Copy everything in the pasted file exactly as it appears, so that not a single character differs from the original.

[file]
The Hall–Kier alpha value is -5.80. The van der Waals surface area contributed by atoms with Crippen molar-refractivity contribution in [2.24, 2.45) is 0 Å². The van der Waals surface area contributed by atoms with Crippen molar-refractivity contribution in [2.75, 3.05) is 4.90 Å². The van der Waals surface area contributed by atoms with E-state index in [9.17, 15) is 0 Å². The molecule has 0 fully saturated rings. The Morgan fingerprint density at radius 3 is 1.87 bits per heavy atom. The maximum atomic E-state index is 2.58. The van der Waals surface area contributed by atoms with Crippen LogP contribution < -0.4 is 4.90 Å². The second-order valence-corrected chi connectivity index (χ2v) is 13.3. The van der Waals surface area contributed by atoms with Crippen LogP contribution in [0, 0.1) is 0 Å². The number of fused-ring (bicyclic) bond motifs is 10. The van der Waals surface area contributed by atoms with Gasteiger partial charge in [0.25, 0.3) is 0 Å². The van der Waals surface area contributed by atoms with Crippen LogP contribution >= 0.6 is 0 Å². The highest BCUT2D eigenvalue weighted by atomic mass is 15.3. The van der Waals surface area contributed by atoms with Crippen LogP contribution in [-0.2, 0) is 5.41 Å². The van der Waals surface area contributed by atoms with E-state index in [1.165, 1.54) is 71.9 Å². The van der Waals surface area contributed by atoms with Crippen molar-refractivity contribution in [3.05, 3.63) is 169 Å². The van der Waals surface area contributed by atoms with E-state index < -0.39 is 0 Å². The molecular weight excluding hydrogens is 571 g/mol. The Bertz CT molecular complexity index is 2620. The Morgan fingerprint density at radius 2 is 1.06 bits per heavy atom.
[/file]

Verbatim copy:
The Hall–Kier alpha value is -5.80. The van der Waals surface area contributed by atoms with Crippen molar-refractivity contribution in [2.24, 2.45) is 0 Å². The van der Waals surface area contributed by atoms with Crippen molar-refractivity contribution in [2.75, 3.05) is 4.90 Å². The van der Waals surface area contributed by atoms with E-state index in [9.17, 15) is 0 Å². The molecule has 0 fully saturated rings. The Morgan fingerprint density at radius 3 is 1.87 bits per heavy atom. The maximum atomic E-state index is 2.58. The van der Waals surface area contributed by atoms with Crippen LogP contribution < -0.4 is 4.90 Å². The second-order valence-corrected chi connectivity index (χ2v) is 13.3. The van der Waals surface area contributed by atoms with Crippen LogP contribution in [0, 0.1) is 0 Å². The number of fused-ring (bicyclic) bond motifs is 10. The van der Waals surface area contributed by atoms with Gasteiger partial charge in [0.25, 0.3) is 0 Å². The van der Waals surface area contributed by atoms with Crippen LogP contribution >= 0.6 is 0 Å². The highest BCUT2D eigenvalue weighted by atomic mass is 15.3. The van der Waals surface area contributed by atoms with Crippen LogP contribution in [-0.2, 0) is 5.41 Å². The van der Waals surface area contributed by atoms with E-state index in [1.165, 1.54) is 71.9 Å². The van der Waals surface area contributed by atoms with Crippen molar-refractivity contribution in [3.05, 3.63) is 169 Å². The van der Waals surface area contributed by atoms with E-state index < -0.39 is 0 Å². The molecular weight excluding hydrogens is 571 g/mol. The Bertz CT molecular complexity index is 2620. The Morgan fingerprint density at radius 2 is 1.06 bits per heavy atom.